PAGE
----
1. When I was Christian, I specifically asked my pastor - a Southern Baptist pastor - if there was anything wrong with Dungeons and Dragons or other roleplaying games. He said it depended entirely how the game was played - if it revolved around evil and killing, then there were obviously issues that needed to be worked out or possibly the other people involved needed to be evaluated. Granted, he was very old school. He didn't believe in any of the "spiritual warfare" stuff, at least to the degree it's been hawked by Chick and others like him. In fact, he recommended we throw out any Chick tracts we find (since Chick Publishing is based in the town where I grew up, they were especially prevalent). To this day when I find one, I throw it in the trash.

    Also, you might find this amusing: http://www.epsilonminus.com/darquedungeon/

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  2. I do a little podcast called Saving the Game that's entirely about how Christians can and should be gamers. Gaming offers a host of opportunities for Christians - fellowship and charity, exploring moral issues without danger, encouraging empathy and righteousness, etc. (I won't go into all the reasons - if I could list them easily, we wouldn't have seventeen episodes and a huge backlog of topics!)

    So yes. God and gaming are entirely compatible -- complimentary, even. Gaming is a medium for collaborative storytelling. The story you're telling carries moral weight and implication; the medium does not.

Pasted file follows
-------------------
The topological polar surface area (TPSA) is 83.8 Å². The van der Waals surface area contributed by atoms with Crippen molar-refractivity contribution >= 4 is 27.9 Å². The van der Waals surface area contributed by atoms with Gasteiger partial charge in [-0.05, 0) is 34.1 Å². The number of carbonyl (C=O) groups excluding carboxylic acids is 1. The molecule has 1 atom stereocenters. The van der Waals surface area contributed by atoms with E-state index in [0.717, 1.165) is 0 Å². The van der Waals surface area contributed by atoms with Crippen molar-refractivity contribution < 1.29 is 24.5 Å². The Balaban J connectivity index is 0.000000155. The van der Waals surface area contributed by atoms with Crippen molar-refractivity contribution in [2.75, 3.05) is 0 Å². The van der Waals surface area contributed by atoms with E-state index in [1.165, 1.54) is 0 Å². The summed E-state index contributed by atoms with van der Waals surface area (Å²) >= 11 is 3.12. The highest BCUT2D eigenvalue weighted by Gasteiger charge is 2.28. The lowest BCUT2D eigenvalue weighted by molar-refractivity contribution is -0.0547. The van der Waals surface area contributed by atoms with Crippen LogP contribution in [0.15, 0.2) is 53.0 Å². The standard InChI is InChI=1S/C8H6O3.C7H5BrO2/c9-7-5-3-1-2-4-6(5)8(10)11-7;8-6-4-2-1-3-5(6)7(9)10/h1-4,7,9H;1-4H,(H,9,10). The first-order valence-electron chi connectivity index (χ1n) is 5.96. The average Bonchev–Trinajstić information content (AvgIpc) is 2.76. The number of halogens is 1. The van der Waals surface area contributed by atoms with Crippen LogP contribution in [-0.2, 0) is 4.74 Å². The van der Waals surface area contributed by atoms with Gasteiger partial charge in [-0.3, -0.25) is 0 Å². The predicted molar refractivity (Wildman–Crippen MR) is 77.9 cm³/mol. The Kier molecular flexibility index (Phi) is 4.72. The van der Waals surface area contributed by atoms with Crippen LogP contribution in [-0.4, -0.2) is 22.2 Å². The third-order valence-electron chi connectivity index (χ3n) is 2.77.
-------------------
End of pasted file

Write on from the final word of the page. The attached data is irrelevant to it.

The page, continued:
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    1. I'll have to check out your podcasts. I'm glad I was able to help on G+ looking up "Spritual Warfare." Yes, for those who don't know, there are Christian RPGs out there.

      Spiritual Warfare

      And thank you for mentioning Dragonraid

      I think all of these have gone through multiple editions. But looks like their publishers haven't been active since 2009 or so.







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  3. I think one of the inherant problems may be that Dungeons & Dragons typically takes place in a setting where multiple gods exist, walk among men and have unquestionable earthly powers, all of which goes against fundamental Christian teachings. However, if you look at the old testament, the early Hebrews were monologists who essentially believed that there were many gods, just theirs was the best and most powerful; the old testament God was involved in a bid for power over other gods, toppling them one by one.